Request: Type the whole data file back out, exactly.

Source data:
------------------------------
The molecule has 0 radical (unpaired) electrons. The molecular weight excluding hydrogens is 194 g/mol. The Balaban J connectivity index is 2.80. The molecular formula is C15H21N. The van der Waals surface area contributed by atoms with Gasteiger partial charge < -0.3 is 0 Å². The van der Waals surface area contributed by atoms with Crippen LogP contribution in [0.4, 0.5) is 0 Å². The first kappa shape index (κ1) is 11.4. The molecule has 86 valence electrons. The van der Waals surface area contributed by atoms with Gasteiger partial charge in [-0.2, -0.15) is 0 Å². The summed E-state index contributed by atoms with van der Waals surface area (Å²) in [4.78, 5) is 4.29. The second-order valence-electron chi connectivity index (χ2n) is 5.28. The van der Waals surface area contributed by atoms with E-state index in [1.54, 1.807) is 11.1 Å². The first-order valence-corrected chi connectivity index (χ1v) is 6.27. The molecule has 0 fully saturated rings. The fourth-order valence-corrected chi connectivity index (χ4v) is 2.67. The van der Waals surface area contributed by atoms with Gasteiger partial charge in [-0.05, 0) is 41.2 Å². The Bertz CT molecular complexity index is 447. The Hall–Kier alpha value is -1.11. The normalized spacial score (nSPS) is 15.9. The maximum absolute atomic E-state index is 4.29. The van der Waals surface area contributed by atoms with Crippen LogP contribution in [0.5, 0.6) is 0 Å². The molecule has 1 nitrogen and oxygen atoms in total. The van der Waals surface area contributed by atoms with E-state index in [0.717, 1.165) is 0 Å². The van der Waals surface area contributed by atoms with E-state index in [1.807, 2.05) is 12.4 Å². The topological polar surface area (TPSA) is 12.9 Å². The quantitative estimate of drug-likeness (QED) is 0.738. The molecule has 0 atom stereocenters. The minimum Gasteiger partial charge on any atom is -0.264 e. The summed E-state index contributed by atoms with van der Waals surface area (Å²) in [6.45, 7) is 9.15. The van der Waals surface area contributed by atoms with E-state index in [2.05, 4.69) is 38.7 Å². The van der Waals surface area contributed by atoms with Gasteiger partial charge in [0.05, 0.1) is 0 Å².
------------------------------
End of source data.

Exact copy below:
The molecule has 0 radical (unpaired) electrons. The molecular weight excluding hydrogens is 194 g/mol. The Balaban J connectivity index is 2.80. The molecular formula is C15H21N. The van der Waals surface area contributed by atoms with Gasteiger partial charge < -0.3 is 0 Å². The van der Waals surface area contributed by atoms with Crippen LogP contribution in [0.4, 0.5) is 0 Å². The first kappa shape index (κ1) is 11.4. The molecule has 86 valence electrons. The van der Waals surface area contributed by atoms with Gasteiger partial charge in [-0.2, -0.15) is 0 Å². The summed E-state index contributed by atoms with van der Waals surface area (Å²) in [4.78, 5) is 4.29. The second-order valence-electron chi connectivity index (χ2n) is 5.28. The van der Waals surface area contributed by atoms with E-state index in [1.54, 1.807) is 11.1 Å². The first-order valence-corrected chi connectivity index (χ1v) is 6.27. The molecule has 0 fully saturated rings. The fourth-order valence-corrected chi connectivity index (χ4v) is 2.67. The van der Waals surface area contributed by atoms with Gasteiger partial charge in [-0.05, 0) is 41.2 Å². The Bertz CT molecular complexity index is 447. The Hall–Kier alpha value is -1.11. The normalized spacial score (nSPS) is 15.9. The maximum absolute atomic E-state index is 4.29. The van der Waals surface area contributed by atoms with Crippen LogP contribution in [0.5, 0.6) is 0 Å². The molecule has 1 nitrogen and oxygen atoms in total. The van der Waals surface area contributed by atoms with E-state index in [0.717, 1.165) is 0 Å². The van der Waals surface area contributed by atoms with E-state index in [1.807, 2.05) is 12.4 Å². The topological polar surface area (TPSA) is 12.9 Å². The quantitative estimate of drug-likeness (QED) is 0.738. The molecule has 0 atom stereocenters. The minimum Gasteiger partial charge on any atom is -0.264 e. The summed E-state index contributed by atoms with van der Waals surface area (Å²) in [6.45, 7) is 9.15. The van der Waals surface area contributed by atoms with E-state index in [2.05, 4.69) is 38.7 Å². The van der Waals surface area contributed by atoms with Gasteiger partial charge in [0.05, 0.1) is 0 Å².